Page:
Visited Mr. Surduts home
this evening, and then
went to a meeting of the
C.I. Talmud Torah
Interesting but it tired
me out so.
"2nd day" refers to the second day of Rosh Hashanah, a.k.a. the Jewish New Year, one of several major milestones clustered on the Jewish calendar in early fall. As I've noted over the past few days, Papa would have taken this holiday's focus on repentance, renewal and self-evaluation quite seriously, and today he demonstrates his religious state of mind by riding all the way out to Sea Breeze Avenue in Coney Island for Torah study.1 (I expect he developed his connection to the Coney Island Talmud Torah during the summer, when he would frequently visit Coney Island with friends but take leave in the evenings to say Kaddish for his father in the Coney Island Synagogue.)
As we've also noted, these were the first High Holy Days Papa would observe since his father died back in May. His diary entries over the past few weeks have been either non-existent or cursory, indicating, I think, how emotionally overwhelmed he now feels, all his homesickness and unhappiness amplified, mixed together, adding up to a feeling too exhausting to put in words. Remember, too, that Papa's father was a Talmud Torah teacher himself, so Papa's presence in a Talmud Torah would have brought forth an additional torrent of memories and emotions, probably surprising in their intensity and timing. (I can't help but allow my personal experience to fuel this speculation; even eleven years after my own father's death I find myself ambushed by, flooded with, unexpected feelings at inopportune times). No wonder his trip to Coney Island tired him out.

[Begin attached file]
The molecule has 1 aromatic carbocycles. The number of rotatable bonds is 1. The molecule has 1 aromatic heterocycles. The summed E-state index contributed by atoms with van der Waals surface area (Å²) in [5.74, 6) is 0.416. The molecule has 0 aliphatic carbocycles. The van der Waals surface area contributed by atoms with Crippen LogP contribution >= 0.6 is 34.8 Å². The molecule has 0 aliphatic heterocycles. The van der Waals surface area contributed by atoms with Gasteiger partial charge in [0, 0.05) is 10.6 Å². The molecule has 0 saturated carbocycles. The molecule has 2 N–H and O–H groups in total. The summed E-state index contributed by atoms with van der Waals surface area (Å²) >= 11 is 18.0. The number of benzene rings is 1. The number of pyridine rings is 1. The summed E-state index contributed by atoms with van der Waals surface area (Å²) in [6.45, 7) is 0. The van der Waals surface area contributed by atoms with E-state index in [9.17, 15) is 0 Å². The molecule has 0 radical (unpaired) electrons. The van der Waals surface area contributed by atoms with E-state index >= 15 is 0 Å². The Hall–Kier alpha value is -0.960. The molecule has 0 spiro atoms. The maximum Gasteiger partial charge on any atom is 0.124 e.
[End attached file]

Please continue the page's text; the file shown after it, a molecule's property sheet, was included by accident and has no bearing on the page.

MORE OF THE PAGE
This entry contains the name of a person whose home Papa visited, but I can't quite read it. It looks like "Mr Surdut," but that doesn't seem right. Any thoughts?
1 - The 1919-1920 American Jewish Yearbook lists a Coney Island Talmud Torah on Sea Breeze Avenue. Subsequent editions of the Yearbook, including those covering 1924, cut their listings of local educational organizations way down, so I haven't yet confirmed that the Coney Island Talmud Torah still existed at that location in 1924. Still, it seems like safe bet. The Ocean Parkway stop on the Brighton Beach BMT line (which seems to have evolved into today's Q) was just a couple of blocks away.